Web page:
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Laura Amy Schlitz

Writing Dialogue: Less is More

Writing Dialogue: Less is More
Jennifer Bradbury author How to Write Dialogue 60second Recap

Jennifer Bradbury is the author of three YA novels. Her next two books will be published by Atheneum in 2015.

Writing Workshop: Writers on Writing | 60second RecapWhen I began writing fiction, my learning curve was steep. And the steepest part of that curve? Dialogue. Every time I had a character speak, I felt like I was wearing someone else's shoes. Now, dialogue is one of my favorite elements of any story I write, but it took time and few lessons learned along the way.

Practice, practice, practice
Crafting strong dialogue requires practice. Practice by listening to the way people around you speak. Practice by paying attention to the way writers you admire write dialogue. And practice writing it yourself. Write a lot of dialogue, write it badly, and give yourself time and permission to get better.

Less is more
Many writers I admire allow dialogue to be messy, to depict fragmented thoughts and ideas to mirror actual conversation. Often the best thing I can do for a passage of dialogue is cut it down mercilessly, trimming complete, perfect sentences into language that sounds more natural.

Don't say it!
What the characters don't say can often be just as important as the words they do speak. With a book like Shift, there was a lot that went unsaid between the two main characters. Some of that got picked up in the narration, but not all. Leave space for your reader to fill things in. And this can also help you avoid falling into the trap of overusing dialogue, or using it to do the work of narration. Consider this example, and then avoid it all costs in your writing:

"I have the worst headache," Dave said.
"Yes," said Polly, "ever since you were three and those aliens abducted and experimented on you, you've always had these mysterious headaches."

Shift by Jennifer Bradbury Writers on Writing 60second Book Review

Check out our 60second Book Review of
Shift by Jennifer Bradbury

Avoid slang and overly timely references­
Little can undermine a character's believability as quickly as having them spout slang, or reference people or songs or movies that might have been current when they story was written but have since passed out of fashion. The primary exception to this rule might be when you're writing historical or speculative fiction—where slang (either researched or invented) can add necessary texture to the story.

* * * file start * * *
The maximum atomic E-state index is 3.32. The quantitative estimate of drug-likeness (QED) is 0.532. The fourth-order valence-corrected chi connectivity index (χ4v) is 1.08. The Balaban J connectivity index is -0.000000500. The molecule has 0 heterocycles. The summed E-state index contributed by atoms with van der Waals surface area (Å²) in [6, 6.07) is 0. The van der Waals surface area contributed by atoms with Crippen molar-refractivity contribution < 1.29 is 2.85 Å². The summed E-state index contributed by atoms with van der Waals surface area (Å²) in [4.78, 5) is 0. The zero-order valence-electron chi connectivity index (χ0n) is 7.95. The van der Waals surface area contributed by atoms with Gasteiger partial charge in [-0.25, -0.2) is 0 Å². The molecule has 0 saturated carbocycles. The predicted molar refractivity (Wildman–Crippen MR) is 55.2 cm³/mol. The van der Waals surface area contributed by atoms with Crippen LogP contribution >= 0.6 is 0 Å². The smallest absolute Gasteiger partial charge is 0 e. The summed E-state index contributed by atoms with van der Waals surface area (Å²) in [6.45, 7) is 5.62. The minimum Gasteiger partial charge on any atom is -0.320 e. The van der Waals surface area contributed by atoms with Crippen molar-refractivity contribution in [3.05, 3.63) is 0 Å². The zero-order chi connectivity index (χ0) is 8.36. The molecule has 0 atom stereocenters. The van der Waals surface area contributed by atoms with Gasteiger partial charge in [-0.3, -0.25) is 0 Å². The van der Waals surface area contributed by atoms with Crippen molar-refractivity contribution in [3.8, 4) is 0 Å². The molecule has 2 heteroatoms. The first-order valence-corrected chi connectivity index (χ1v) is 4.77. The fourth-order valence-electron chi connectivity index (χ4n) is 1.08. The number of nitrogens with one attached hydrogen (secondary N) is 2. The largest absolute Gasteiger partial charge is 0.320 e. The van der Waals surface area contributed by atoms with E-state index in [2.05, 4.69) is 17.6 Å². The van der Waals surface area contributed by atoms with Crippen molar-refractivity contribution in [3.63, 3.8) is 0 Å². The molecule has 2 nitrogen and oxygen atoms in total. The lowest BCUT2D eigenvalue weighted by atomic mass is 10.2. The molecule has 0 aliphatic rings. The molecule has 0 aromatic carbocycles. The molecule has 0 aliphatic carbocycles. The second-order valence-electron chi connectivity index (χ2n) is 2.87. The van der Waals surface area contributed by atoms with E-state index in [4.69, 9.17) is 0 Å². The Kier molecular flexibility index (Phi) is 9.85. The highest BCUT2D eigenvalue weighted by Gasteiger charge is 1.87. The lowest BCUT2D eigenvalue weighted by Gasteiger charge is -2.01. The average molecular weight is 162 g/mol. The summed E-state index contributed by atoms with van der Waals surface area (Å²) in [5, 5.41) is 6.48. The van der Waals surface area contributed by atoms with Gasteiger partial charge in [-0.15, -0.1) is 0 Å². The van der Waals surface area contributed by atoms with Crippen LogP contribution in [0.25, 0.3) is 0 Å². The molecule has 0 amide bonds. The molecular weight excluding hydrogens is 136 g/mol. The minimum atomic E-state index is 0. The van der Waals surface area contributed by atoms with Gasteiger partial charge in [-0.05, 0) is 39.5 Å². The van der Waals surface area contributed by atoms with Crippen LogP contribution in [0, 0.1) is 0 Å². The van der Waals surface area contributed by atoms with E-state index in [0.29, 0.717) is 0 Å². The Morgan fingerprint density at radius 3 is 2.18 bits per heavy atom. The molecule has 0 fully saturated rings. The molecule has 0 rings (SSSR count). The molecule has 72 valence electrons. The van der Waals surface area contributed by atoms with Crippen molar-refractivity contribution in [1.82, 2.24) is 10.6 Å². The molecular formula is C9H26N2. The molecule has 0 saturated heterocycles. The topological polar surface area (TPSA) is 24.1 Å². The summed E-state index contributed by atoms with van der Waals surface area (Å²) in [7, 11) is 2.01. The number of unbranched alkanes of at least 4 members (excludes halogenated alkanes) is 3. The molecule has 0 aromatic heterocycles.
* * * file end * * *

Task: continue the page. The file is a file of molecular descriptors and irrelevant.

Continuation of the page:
Punctuation matterssort of
I love well-punctuated sentences as much as the next former English teacher, but not necessarily in dialogue. Knowing how to use punctuation to control pacing, to illustrate the voice or cadence of a speaker is vital. When a character is melting down, sometimes a giant, run-on sentence is just the thing you need. Or when they're so angry they can't get the words out, clipped phrases hung together with some dashes can show that. Just remember that as fun as it can be to break the rules of standard English in your writing, it really helps to know those rules so you're breaking them on purpose.

Stick with “said”…
It's tempting to make characters exclaim, question, orate, bluster or any other word that you can slot in instead of said, but be careful. As writers, we may feel awkward or repetitive using said to show attribution, but the reader won't register that awkwardness. The other words may look pretty, but they sound clunky in the end.

Wrapped by Jennifer Bradbury Writers on Writing 60second Book Review

Check out our 60second Book Review of
Wrapped by Jennifer Bradbury

…or cut it completely.
When your dialogue is clicking, your reader can often distinguish characters from each other just by what they say and how they say it. A great test for this is trying to cut speech tags altogether.

And if cutting them completely won't work, consider rewriting speech tags with actions.

"I don't get this stuff!" said Peter.
Or
"I don't get this stuff!" Peter slammed the book shut and threw his pen on the table.

Read it out loud
An essential part of my revisions is reading the entire manuscript aloud, but if you do nothing else, read the dialogue aloud to see if it sounds like the characters you've imagined speaking. If it doesn't, rewrite it as many times as you need to in order to get it right. Trust your ear and your instincts.

Remember, dialogue is one of many tools available to writers to move a story forward, reveal character, and control pacing. Learning to use that tool well may take time, but is worth the effort. Your story (and your readers) will thank you for it.


Jennifer Bradbury’s debut novel, Shift (Atheneum, 2008), was an ALA Best Book for Young Adults pick, a School Library Journal Best Book for Young Adults, a Booklist Best Sports Fiction for Youth and Best Crime Fiction for Youth, and was a finalist on 22 state readers' choice awards lists. Wrapped (Atheneum, 2011) was an Amelia Bloomer Project Book. Her latest book, A Moment Comes (Atheneum, 2013), received a starred review from Kirkus, which called it “rare and notable,” and named it one of the Best Teen Books of 2013. A Moment Comes was also a Junior Library Guild Selection and a finalist for the SCBWI Crystal Kite Award. Her next two books—a middle grade novel and a picture book—will be published by Atheneum in 2015.

A former high school English teacher, Jen lives in Burlington with her husband and two children. Her website is www.jennifer-bradbury.com.

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  • Julie Peterson

    Great article!
    “What the characters don’t say can often be just as important as the words they do speak.” – so true!

 

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